World Environment Day 2023: the theme is #BeatPlasticPollution

"Eliminate plastic pollution" is the slogan-appeal of World Environment Day 2023, established by the United Nations 50 years ago, on 5 June 1973. Three watchwords: recycle, reuse and reduce.
world environment day 2023

“Eliminate plastic pollution” is the slogan-appeal of World Environment Day 2023, established by the United Nations 50 years ago, on 5 June 1973. Three the watchwords: recycle, reuse and reduce.The message is clear. The world is choking on plastic and action must be taken now.

Saturday saw the conclusion of the International Negotiating Committee (INC) attended by 175 countries that approved a draft agreement on plastic abatement to be considered in November in Nairobi, with the goal of a final treaty by 2024.

Every year humanity produces about 430 million tonnes of plastic. Half of which is designed to be used only once. Of this, less than 10 per cent is recycled, the UN recalls, adding that an estimated 19-23 million tonnes end up in lakes, rivers and seas every year. This is almost as much as the weight of 2,200 Eiffel towers all together.

Not only that, if no action is taken soon, annual plastic production could triple by 2060.

The three ‘R’s

Plastic is everywhere: in soil, seas, rivers, lakes, air, food. While it benefits humanity, its impact on every living thing and habitat is increasingly devastating. Each person seems to consume more than 50,000 plastic particles per year (many more if inhalation is taken into account). And the damage to species and human health is (almost) irreversible.

Plastic pollution in nature – explains the WWF – has exceeded the ‘planetary boundary’. Beyond which there is no longer any guarantee that ecosystems will provide favourable conditions for life.

Pollution that could be reduced by 80 per cent by 2040 if countries and companies made profound policy and market changes using existing technologies. UNEP noted this in its latest report entitled ‘Turning off the tap. How the world can end plastic pollution and create a circular economy’, published ahead of the second round of negotiations in Paris (29 May to 2 June) on a global agreement to defeat plastic pollution.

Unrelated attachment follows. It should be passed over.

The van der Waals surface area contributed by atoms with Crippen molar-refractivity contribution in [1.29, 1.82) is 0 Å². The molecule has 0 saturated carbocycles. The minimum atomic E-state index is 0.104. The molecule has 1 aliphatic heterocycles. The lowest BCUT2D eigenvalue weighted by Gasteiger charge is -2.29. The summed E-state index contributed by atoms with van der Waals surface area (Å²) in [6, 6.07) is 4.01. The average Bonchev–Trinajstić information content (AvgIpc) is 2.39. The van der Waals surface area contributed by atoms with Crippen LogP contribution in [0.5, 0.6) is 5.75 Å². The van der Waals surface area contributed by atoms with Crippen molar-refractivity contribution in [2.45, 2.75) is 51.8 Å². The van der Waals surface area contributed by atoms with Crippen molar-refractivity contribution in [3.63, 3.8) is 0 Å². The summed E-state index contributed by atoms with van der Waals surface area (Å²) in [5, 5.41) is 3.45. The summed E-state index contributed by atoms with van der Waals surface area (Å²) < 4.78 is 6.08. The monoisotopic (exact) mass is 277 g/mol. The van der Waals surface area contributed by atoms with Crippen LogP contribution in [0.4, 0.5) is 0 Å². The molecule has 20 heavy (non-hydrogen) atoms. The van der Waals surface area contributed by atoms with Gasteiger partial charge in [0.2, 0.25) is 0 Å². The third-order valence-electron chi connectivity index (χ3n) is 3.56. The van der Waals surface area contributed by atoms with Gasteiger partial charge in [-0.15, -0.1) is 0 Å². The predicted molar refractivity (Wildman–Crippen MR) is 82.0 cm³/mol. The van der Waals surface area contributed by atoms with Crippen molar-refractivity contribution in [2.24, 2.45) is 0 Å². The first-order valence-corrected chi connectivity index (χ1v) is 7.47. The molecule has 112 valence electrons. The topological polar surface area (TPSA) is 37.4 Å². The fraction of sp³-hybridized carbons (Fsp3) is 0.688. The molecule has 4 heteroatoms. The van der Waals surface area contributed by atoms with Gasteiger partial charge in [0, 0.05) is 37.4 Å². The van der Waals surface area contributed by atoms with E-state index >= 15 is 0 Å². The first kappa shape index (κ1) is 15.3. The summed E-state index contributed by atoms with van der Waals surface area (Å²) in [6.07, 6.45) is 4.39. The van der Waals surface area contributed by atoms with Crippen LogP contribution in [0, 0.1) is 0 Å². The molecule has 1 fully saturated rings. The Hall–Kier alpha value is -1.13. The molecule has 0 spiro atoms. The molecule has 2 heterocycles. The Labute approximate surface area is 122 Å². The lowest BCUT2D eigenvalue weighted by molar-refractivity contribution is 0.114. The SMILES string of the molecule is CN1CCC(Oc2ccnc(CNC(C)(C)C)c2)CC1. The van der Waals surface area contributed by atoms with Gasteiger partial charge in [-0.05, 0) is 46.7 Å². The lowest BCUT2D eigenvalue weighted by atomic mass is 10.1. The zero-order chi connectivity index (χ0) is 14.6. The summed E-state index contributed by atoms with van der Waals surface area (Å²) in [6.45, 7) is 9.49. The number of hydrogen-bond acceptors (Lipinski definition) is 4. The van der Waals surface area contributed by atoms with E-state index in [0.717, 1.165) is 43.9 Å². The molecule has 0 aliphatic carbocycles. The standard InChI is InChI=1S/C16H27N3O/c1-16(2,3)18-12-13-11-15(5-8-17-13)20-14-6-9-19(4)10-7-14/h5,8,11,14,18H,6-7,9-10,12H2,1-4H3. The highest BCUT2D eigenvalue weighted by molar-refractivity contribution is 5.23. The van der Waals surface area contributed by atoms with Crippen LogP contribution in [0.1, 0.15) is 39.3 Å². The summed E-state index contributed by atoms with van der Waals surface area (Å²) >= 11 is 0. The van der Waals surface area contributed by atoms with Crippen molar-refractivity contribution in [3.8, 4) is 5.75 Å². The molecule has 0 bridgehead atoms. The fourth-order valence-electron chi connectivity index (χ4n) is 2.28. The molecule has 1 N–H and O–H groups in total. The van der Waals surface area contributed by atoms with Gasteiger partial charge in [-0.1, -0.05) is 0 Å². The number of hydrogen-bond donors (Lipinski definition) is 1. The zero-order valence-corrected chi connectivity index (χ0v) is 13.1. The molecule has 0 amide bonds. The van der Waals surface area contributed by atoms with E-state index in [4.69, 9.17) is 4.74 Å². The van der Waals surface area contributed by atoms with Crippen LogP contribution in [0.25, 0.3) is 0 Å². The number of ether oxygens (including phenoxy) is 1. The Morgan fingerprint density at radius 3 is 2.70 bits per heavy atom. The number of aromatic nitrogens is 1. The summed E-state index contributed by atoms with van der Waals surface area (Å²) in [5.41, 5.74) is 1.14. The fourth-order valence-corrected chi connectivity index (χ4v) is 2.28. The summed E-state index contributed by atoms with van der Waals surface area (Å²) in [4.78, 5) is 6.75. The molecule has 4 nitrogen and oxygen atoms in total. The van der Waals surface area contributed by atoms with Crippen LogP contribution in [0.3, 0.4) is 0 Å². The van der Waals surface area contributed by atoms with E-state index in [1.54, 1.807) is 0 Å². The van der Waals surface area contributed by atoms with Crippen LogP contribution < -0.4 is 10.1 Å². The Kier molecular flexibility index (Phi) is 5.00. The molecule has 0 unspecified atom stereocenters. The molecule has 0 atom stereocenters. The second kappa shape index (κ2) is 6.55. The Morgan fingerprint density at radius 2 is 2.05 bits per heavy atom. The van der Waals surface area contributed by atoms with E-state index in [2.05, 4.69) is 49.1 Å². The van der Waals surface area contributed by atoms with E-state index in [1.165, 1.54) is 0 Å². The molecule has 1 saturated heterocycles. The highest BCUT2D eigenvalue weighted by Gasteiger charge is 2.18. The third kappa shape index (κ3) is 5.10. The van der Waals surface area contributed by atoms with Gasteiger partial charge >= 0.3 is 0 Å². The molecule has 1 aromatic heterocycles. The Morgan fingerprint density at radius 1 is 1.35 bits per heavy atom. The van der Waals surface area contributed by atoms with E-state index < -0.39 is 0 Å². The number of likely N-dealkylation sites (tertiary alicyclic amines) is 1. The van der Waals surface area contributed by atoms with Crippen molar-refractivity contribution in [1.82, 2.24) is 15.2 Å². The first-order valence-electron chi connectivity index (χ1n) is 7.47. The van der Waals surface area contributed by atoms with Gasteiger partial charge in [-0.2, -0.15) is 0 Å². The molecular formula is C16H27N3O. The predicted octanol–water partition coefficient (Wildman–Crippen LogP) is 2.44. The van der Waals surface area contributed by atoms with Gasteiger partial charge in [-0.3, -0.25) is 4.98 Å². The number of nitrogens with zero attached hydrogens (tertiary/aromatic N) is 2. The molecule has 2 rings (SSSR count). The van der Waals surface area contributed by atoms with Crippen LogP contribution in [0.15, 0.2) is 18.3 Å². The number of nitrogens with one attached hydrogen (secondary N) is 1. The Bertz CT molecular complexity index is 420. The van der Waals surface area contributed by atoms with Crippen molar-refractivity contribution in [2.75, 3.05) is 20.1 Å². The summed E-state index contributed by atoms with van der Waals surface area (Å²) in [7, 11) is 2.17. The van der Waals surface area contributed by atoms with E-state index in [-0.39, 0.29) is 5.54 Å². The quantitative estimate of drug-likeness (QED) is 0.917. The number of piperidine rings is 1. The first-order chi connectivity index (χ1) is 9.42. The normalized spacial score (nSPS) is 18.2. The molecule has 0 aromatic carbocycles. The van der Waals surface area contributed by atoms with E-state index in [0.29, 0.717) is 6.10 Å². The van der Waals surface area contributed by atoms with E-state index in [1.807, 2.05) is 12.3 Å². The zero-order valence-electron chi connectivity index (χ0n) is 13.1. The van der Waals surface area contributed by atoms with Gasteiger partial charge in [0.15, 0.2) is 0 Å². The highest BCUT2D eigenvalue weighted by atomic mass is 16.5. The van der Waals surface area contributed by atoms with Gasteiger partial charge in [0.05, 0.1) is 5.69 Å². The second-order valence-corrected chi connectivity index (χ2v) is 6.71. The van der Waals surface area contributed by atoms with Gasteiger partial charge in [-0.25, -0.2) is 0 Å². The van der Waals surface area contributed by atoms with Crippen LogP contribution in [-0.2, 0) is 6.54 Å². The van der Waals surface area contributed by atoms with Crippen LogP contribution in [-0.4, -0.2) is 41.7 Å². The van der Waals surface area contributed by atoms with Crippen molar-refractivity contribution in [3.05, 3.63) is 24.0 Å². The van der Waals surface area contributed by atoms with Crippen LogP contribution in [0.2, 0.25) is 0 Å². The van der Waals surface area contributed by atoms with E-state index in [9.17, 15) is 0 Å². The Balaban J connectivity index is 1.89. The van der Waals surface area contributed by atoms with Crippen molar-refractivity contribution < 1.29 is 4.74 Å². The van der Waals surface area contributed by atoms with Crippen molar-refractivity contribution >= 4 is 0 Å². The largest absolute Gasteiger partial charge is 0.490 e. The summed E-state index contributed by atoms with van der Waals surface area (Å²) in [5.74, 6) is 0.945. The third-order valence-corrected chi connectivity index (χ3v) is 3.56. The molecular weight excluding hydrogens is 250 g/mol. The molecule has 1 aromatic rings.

The report points to solutions based on the 3 Rs:

  • reuse (it would cut 30% of pollution over the next 17 years);

  • recycling (for an additional 20% less and up to 50% by eliminating fossil fuel subsidies and strengthening guidelines to improve recyclability);

  • repurposing (17% less by using alternative materials).

The costs

Moving to a circular economy would result in direct and indirect savings of around $4.5 trillion and a net increase of 700,000 jobs by 2040. The costs for the recommended changes are significant. But lower than what would be spent in the absence of a systemic change. Namely, $65 billion per year compared to $113 billion per year.

The stakes are high. Annual plastic production has more than doubled in 20 years to 460 million tonnes. It could triple by 2060 if no action is taken.

Plastic production is responsible for about 3.7% of global greenhouse gas emissions. And it is predicted that this percentage could increase to 4.5% by 2060 if current trends continue unchecked.

Read also: Single-use plastic, the countries that have banned it

The two scenarios

According to Earth4All, an international initiative to accelerate the systemic change we need for an equitable future on the planet, the current “dominant economic model is destabilising societies and the planet”. And it is time to change. Thus especially by updating our economic system.

Two possible scenarios were modelled. The first, entitled ‘Too Little, Too Late’ reflects our current trajectory. According to this scheme, the questions to be urgently asked are: “What if societies continue at a similar pace, setting goals but not taking strong collective action? Will we cross irreversible points of no return, threatening the foundations of Earth’s stable climate? Will driven inequality lead to worsening social tensions?”

The second scenario, titled ‘Giant Step’, assumes that societies will embark on a new path towards a sustainable world by 2050. But the questions to be asked are: “What if we radically reconfigure our economies, energy and food systems so that they work for both people and the planet? Can we avoid the worst impacts of climate change and increase the resilience of our societies to shocks? Can we end extreme poverty, ensuring a healthy diet and access to quality education and healthcare for all?”

So, continue in the same direction as today or straighten the Planet’s course? “There is no more time to lose,” agree the scientists. Not least because this Earth ‘is the only one we have’.

Read also: Compostable plastic: what it is, how it is recycled, and what are the differences with biodegradable plastic

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